Rachael Blackmore has dared to imagine herself winning the Randox Grand National but admits: “I try not to think about it too much.”
Watching the race on TV is the 31-year-old’s earliest memory of the sport and on Saturday she will bid to rewrite the history books by becoming the first female jockey to win the world’s greatest steeplechase in its 182-year history.
It would cap a remarkable three weeks for Blackmore, who was leading jockey at The Festival™ supporting WellChild at Cheltenham last month. However, she does admit finishing second in the Cheltenham Gold Cup left her with “a horrible feeling in my stomach”.
In the second part of a fascinating interview with former jockey Katie Walsh for thejockeyclub.co.uk, Blackmore says her first experience of the iconic Aintree race, when riding Alpha Des Obeaux in 2018, left her awestruck.
She explains: “The Grand National is definitely my first memory of racing. I remember being very young and everyone having their sweepstakes, and the Aintree Grand National is my first memory of racing. I couldn’t tell you much about the race or who won it, but I remember the buzz - the race has got a worldwide buzz.
“Getting my first ride in the National was amazing. I remember when Mouse (Morris) told me he was going to put me up, it was incredible. I couldn’t wait to walk the track as I’d never been there before and I remember thinking ‘these fences are absolutely massive!’
“I was just excited, there was such a buzz about it all and it was so cool to just be a part of it. Even beforehand, everyone’s wishing each other good luck in the weighing room and it’s just different.
“That year the horse fell, but I finished on Valseur Lido the next year. I think he finished 10th, but he was so good and I didn’t think I’d get a buzz from that. He jumped unbelievably and it was just so cool.
“There is always a chance in the National, because there’s so many variables that can go wrong for people and no matter where you go, trouble will find you. You’ve just got to take your chances and the only time you’ve got no chance is when you’re not on something’s back heading to the start.”
While Blackmore is not one to set targets, she does admit she has allowed herself to dream of Grand National glory.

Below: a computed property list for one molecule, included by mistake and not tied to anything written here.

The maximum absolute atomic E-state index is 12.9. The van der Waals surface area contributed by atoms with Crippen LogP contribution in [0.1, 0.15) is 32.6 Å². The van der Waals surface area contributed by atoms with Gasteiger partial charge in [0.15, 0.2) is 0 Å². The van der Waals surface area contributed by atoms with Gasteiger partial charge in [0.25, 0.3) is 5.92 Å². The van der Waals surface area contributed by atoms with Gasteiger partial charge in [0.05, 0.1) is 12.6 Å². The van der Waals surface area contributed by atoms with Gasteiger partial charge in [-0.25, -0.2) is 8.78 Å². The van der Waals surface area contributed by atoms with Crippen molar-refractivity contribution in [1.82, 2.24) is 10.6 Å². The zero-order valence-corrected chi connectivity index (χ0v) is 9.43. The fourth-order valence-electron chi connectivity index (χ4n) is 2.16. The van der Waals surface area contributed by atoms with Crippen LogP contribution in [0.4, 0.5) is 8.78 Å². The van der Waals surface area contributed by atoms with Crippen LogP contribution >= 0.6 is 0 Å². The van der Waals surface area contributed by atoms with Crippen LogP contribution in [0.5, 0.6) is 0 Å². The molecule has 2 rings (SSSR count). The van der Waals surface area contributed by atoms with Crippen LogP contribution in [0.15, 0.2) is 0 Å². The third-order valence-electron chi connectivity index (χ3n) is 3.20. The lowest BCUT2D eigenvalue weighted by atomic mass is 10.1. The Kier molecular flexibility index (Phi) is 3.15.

Discussing riding at Aintree this week, she explains: “I just try not to get too wrapped up in it all. You’re just looking forward to it, it’s a great three days and I’m really looking forward to going over there. Things are different this year, but Cheltenham was a success for the Irish so hopefully we can do the same in Aintree.
“I think when you’re riding in the National, I think you allow yourself to picture yourself winning it and I think everyone has. I feel like the feeling of it actually happening is completely different to what you can imagine in your brain, so I try not to think about it too much.”
Despite Blackmore’s historic six victories at the Cheltenham Festival last month, defeat in the Gold Cup to a horse she had the opportunity to ride herself still irks her. Blackmore had partnered the winner, Minella Indo, on numerous occasions before but opted for the shorter priced A Plus Tard, also from boss Henry de Bromhead’s stable, instead.
And she says: “Minella Indo let me down a little bit at Leopardstown the time before, but it wasn’t an easy decision. The vibe I was getting from the yard was one of extreme confidence in both horses, but I’d made my decision and as horrible as that feeling in my stomach was when I crossed the line, you’re delighted for Henry.
“He’s trained a one-two in the Gold Cup, but on a personal level it was just horrendous. You never get that close to a Gold Cup and he was mine to ride.
“It was my decision and I chose the wrong one and it happens. But I’m not going to take anything away from Minella Indo, who was the best horse on the day.